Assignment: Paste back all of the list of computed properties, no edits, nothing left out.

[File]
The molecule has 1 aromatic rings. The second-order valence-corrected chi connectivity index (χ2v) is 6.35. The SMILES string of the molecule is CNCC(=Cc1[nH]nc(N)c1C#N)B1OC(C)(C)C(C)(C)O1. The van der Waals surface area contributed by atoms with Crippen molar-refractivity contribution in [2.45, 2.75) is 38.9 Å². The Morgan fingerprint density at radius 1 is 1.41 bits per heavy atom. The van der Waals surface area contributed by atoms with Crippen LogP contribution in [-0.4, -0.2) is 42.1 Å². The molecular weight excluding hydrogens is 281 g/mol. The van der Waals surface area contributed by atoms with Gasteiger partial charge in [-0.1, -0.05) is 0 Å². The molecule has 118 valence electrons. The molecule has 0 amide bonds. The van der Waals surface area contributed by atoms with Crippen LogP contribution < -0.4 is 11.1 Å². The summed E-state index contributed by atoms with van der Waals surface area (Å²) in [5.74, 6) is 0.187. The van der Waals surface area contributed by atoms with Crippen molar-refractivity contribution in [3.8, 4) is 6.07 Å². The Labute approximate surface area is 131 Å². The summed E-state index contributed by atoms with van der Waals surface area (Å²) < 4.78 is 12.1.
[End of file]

The molecule has 1 aromatic rings. The second-order valence-corrected chi connectivity index (χ2v) is 6.35. The SMILES string of the molecule is CNCC(=Cc1[nH]nc(N)c1C#N)B1OC(C)(C)C(C)(C)O1. The van der Waals surface area contributed by atoms with Crippen molar-refractivity contribution in [2.45, 2.75) is 38.9 Å². The Morgan fingerprint density at radius 1 is 1.41 bits per heavy atom. The van der Waals surface area contributed by atoms with Crippen LogP contribution in [-0.4, -0.2) is 42.1 Å². The molecular weight excluding hydrogens is 281 g/mol. The van der Waals surface area contributed by atoms with Gasteiger partial charge in [-0.1, -0.05) is 0 Å². The molecule has 118 valence electrons. The molecule has 0 amide bonds. The van der Waals surface area contributed by atoms with Crippen LogP contribution < -0.4 is 11.1 Å². The summed E-state index contributed by atoms with van der Waals surface area (Å²) in [5.74, 6) is 0.187. The van der Waals surface area contributed by atoms with Crippen molar-refractivity contribution in [3.8, 4) is 6.07 Å². The Labute approximate surface area is 131 Å². The summed E-state index contributed by atoms with van der Waals surface area (Å²) < 4.78 is 12.1.